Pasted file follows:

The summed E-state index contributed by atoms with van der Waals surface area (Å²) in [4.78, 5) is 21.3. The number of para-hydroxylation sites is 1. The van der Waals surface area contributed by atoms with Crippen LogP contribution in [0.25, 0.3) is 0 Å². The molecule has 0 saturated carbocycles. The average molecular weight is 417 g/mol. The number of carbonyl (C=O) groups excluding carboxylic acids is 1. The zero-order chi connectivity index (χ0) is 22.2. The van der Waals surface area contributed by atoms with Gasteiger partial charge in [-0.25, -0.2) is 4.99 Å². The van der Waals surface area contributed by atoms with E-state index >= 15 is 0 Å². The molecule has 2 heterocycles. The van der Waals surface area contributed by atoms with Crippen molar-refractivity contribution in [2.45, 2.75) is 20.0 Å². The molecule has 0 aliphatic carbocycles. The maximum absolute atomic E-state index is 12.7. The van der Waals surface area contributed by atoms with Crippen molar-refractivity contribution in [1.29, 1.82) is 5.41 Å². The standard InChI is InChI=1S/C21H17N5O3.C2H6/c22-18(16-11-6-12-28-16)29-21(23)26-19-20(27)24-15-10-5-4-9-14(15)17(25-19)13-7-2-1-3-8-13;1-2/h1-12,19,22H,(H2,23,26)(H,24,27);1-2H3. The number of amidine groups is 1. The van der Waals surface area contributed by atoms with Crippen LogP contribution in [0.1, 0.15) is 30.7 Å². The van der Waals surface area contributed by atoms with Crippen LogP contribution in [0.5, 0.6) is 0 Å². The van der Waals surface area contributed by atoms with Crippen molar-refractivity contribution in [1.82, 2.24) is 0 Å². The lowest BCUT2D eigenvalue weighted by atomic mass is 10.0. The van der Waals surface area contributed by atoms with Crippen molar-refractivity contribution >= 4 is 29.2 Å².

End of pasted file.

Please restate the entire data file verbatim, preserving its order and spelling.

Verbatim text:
The summed E-state index contributed by atoms with van der Waals surface area (Å²) in [4.78, 5) is 21.3. The number of para-hydroxylation sites is 1. The van der Waals surface area contributed by atoms with Crippen LogP contribution in [0.25, 0.3) is 0 Å². The molecule has 0 saturated carbocycles. The average molecular weight is 417 g/mol. The number of carbonyl (C=O) groups excluding carboxylic acids is 1. The zero-order chi connectivity index (χ0) is 22.2. The van der Waals surface area contributed by atoms with Gasteiger partial charge in [-0.25, -0.2) is 4.99 Å². The van der Waals surface area contributed by atoms with E-state index >= 15 is 0 Å². The molecule has 2 heterocycles. The van der Waals surface area contributed by atoms with Crippen molar-refractivity contribution in [2.45, 2.75) is 20.0 Å². The molecule has 0 aliphatic carbocycles. The maximum absolute atomic E-state index is 12.7. The van der Waals surface area contributed by atoms with Crippen molar-refractivity contribution in [1.29, 1.82) is 5.41 Å². The standard InChI is InChI=1S/C21H17N5O3.C2H6/c22-18(16-11-6-12-28-16)29-21(23)26-19-20(27)24-15-10-5-4-9-14(15)17(25-19)13-7-2-1-3-8-13;1-2/h1-12,19,22H,(H2,23,26)(H,24,27);1-2H3. The number of amidine groups is 1. The van der Waals surface area contributed by atoms with Crippen LogP contribution in [0.1, 0.15) is 30.7 Å². The van der Waals surface area contributed by atoms with Crippen LogP contribution in [0.5, 0.6) is 0 Å². The van der Waals surface area contributed by atoms with Crippen molar-refractivity contribution in [1.82, 2.24) is 0 Å². The lowest BCUT2D eigenvalue weighted by atomic mass is 10.0. The van der Waals surface area contributed by atoms with Crippen molar-refractivity contribution >= 4 is 29.2 Å².